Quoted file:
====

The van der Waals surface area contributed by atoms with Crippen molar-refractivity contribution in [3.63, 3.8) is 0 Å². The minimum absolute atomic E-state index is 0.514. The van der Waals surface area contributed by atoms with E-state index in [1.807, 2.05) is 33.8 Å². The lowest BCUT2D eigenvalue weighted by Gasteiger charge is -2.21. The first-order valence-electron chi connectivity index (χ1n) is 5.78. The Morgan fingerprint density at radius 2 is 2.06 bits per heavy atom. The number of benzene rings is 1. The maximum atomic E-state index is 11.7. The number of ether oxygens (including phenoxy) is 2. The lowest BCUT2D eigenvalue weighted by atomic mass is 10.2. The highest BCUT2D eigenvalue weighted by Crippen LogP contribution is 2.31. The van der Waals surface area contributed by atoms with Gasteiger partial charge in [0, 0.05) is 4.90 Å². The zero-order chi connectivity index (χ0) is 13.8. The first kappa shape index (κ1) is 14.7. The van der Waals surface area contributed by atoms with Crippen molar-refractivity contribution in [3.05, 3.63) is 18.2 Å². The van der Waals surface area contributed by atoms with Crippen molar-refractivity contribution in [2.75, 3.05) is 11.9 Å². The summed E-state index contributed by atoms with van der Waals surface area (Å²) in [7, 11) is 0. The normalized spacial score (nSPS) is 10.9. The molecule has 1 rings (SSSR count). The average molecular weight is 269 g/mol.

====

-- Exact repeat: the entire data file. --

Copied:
The van der Waals surface area contributed by atoms with Crippen molar-refractivity contribution in [3.63, 3.8) is 0 Å². The minimum absolute atomic E-state index is 0.514. The van der Waals surface area contributed by atoms with E-state index in [1.807, 2.05) is 33.8 Å². The lowest BCUT2D eigenvalue weighted by Gasteiger charge is -2.21. The first-order valence-electron chi connectivity index (χ1n) is 5.78. The Morgan fingerprint density at radius 2 is 2.06 bits per heavy atom. The number of benzene rings is 1. The maximum atomic E-state index is 11.7. The number of ether oxygens (including phenoxy) is 2. The lowest BCUT2D eigenvalue weighted by atomic mass is 10.2. The highest BCUT2D eigenvalue weighted by Crippen LogP contribution is 2.31. The van der Waals surface area contributed by atoms with Gasteiger partial charge in [0, 0.05) is 4.90 Å². The zero-order chi connectivity index (χ0) is 13.8. The first kappa shape index (κ1) is 14.7. The van der Waals surface area contributed by atoms with Crippen molar-refractivity contribution in [3.05, 3.63) is 18.2 Å². The van der Waals surface area contributed by atoms with Crippen molar-refractivity contribution in [2.75, 3.05) is 11.9 Å². The summed E-state index contributed by atoms with van der Waals surface area (Å²) in [7, 11) is 0. The normalized spacial score (nSPS) is 10.9. The molecule has 1 rings (SSSR count). The average molecular weight is 269 g/mol.